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A tax plan drafted by Senate Finance Committee Chair Ron Wyden (D-OR) and House Ways and Means Committee Chair Jason Smith (R-MO) has restarted a debate about whether a more generous child tax credit (CTC) would prompt people to leave the workforce. Some of these claims lack context that both policymakers and taxpayers should understand.
The Wall Street Journal, in an editorial last week, blasted the CTC portion of the Wyden-Smith tax legislation, citing numbers from a new American Enterprise Institute study. That report suggests part of the CTC proposal could prompt hundreds of thousands of parents to stop working, thus offsetting the economic benefits of some parents who would start working because of the program changes and of reducing poverty among the least well-off families.
A review of the evidence suggests the issue is more complicated, given the ways in which the bill would also strengthen the CTC’s work incentives.
The current CTC offers a tax break of up to $2,000 per child, of which up to $1,600 can be available as a tax refund in excess of taxes due. The refundable portion of the credit phases in at a 15-percent rate with each dollar a taxpayer earns above $2,500 annually.
The Wyden-Smith proposal would leave in place the $2,500 income threshold before earnings start counting toward CTC benefits. But it would gradually increase the maximum refundable credit so that, by 2025, more low-income families could receive the full credit as a tax refund.
The bill would also phase the credit in faster for families with more than one eligible child: at a 30-percent rate for two children, 45-percent for three, and so on. By contrast, the current credit phases in at the same rate for all households regardless of size. As a result, some low-income families’ CTC benefits don’t reflect the increased costs of raising multiple children.
Figure 1 below illustrates how the current credit phase-in compares to the Wyden-Smith proposal.
Evidence on the Earned Income Tax Credit (EITC) indicates how the faster CTC phase-in would increase the incentive to work, since the tax benefit would rise for each dollar these larger families earn. "[T]here’s robust evidence that the EITC succeeds in increasing [labor force participation], particularly among low-educated women and those workers with multiple children," economists Hilary Hoynes, Jesse Rothstein, and Krista Ruffini write in their review of EITC research.
The Wyden-Smith plan would also allow taxpayers, starting in 2024, the option of using the prior year’s income to determine their benefits when filing taxes. The AEI study says the lookback could cause as many as 700,000 people to leave the workforce every other year (the study projects a net loss of 150,000 workers on average each year, on balance). While in principle this is possible, it’s highly unlikely.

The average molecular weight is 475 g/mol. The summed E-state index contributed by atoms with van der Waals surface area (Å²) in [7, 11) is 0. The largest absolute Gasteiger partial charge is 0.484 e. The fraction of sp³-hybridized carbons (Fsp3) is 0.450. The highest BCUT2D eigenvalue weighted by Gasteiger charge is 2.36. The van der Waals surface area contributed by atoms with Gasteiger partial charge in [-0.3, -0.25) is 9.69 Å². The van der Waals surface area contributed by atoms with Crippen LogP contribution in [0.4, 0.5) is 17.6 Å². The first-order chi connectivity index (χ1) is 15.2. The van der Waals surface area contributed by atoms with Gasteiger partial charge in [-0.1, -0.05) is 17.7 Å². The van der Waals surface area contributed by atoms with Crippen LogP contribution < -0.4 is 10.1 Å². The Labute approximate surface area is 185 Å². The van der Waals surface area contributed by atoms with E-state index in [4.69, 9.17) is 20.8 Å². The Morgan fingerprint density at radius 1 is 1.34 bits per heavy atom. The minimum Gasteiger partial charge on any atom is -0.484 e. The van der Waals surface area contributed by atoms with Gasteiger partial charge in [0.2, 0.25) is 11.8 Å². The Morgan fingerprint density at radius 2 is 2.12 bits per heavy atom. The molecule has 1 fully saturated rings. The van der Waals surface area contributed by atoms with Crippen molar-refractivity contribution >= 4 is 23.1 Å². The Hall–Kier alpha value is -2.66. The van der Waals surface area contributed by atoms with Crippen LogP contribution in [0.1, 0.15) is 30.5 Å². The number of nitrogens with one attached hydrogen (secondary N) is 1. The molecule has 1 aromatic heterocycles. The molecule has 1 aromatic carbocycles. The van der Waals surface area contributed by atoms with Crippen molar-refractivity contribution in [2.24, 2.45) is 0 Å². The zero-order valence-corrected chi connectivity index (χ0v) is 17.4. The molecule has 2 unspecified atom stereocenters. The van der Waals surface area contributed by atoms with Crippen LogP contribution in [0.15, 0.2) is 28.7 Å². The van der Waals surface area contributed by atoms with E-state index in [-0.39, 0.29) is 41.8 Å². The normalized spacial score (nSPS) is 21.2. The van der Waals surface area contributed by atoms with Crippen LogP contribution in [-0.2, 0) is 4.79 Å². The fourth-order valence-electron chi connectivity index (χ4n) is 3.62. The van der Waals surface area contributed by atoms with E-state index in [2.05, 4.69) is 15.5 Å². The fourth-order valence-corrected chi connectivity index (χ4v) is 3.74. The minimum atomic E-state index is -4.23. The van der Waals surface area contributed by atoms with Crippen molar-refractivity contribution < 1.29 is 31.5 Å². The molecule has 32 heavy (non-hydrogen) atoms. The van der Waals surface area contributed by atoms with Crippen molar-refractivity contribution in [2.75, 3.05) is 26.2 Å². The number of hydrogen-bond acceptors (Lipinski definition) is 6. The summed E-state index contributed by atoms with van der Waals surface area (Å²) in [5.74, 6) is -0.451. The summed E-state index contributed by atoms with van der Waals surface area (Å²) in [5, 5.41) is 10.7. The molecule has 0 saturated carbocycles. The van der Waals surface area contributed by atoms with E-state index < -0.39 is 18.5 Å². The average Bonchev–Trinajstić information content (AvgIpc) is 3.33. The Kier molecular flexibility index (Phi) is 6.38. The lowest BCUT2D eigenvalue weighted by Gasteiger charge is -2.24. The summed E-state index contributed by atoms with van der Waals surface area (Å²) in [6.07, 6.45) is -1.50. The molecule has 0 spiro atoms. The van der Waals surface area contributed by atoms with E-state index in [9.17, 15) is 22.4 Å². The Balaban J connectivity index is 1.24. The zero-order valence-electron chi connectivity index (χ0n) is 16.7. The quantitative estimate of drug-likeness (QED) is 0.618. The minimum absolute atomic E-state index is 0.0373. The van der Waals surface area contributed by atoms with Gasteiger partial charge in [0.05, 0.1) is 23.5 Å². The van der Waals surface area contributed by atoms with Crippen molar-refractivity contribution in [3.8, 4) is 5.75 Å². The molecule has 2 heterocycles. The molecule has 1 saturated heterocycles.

For example, a tax filer with three kids and $20,000 in income could work in 2024 and then quit the labor force entirely in 2025, but still get the same CTC benefits in 2025. However, that same family could lose EITC benefits (around $4,000 for a family with one child, or $7,500 for a family with three or more children), in addition to forgoing their labor income by not working for a year.
The lookback provision itself would also increase the incentive to work for some households, as noted here by AEI’s Kyle Pomerleau. If a tax filer didn’t work in year one, they could receive two years of benefits by going back to work in year two. Returning to work would thus be more beneficial for them under the Wyden-Smith lookback provision than current law.
Many lower-income households already have volatile incomes, making it difficult to predict changes in their tax benefits. These families’ decisions around work are complicated by other factors, with many having to leave the workforce to help raise a child.
A new Joint Committee on Taxation economic analysis predicts little overall change from the Wyden-Smith tax bill, noting that the CTC expansion “on net increases labor supply,” while the increase in after-tax incomes for households would have a “small, offsetting income effect that reduces labor supply. Therefore, the Joint Committee staff estimates that the increase in aggregate effective labor supply relative to the baseline forecast is too small to be significant.”
Gathering more evidence
The concerns about the CTC discouraging work arose with the 2021 American Rescue Plan Act (ARPA). ARPA raised the CTC to a maximum of $3,600 per child under 6 years of age (and $3,000 for children under the age of 18) and made it fully refundable in 2021, meaning eligible households could get the full benefit, regardless of income.
Evidence thus far suggests that the 2021 CTC did not prompt major changes in labor force choices among recipients. However, the credit was only in place for one year because efforts to extend the ARPA version fell short. That was one reason CTC expansion critics at the time cautioned that data from 2021 should be reviewed carefully before jumping to conclusions.
Whether we’re debating temporary or permanent policy, there are indeed tradeoffs involved in any reform of the tax code. Measuring whether people could leave the workforce is worth consideration, but so are the potential reductions in child poverty and economic gains for those with the lowest incomes.
Posts and comments are solely the opinion of the author and not that of the Tax Policy Center, Urban Institute, or Brookings Institution.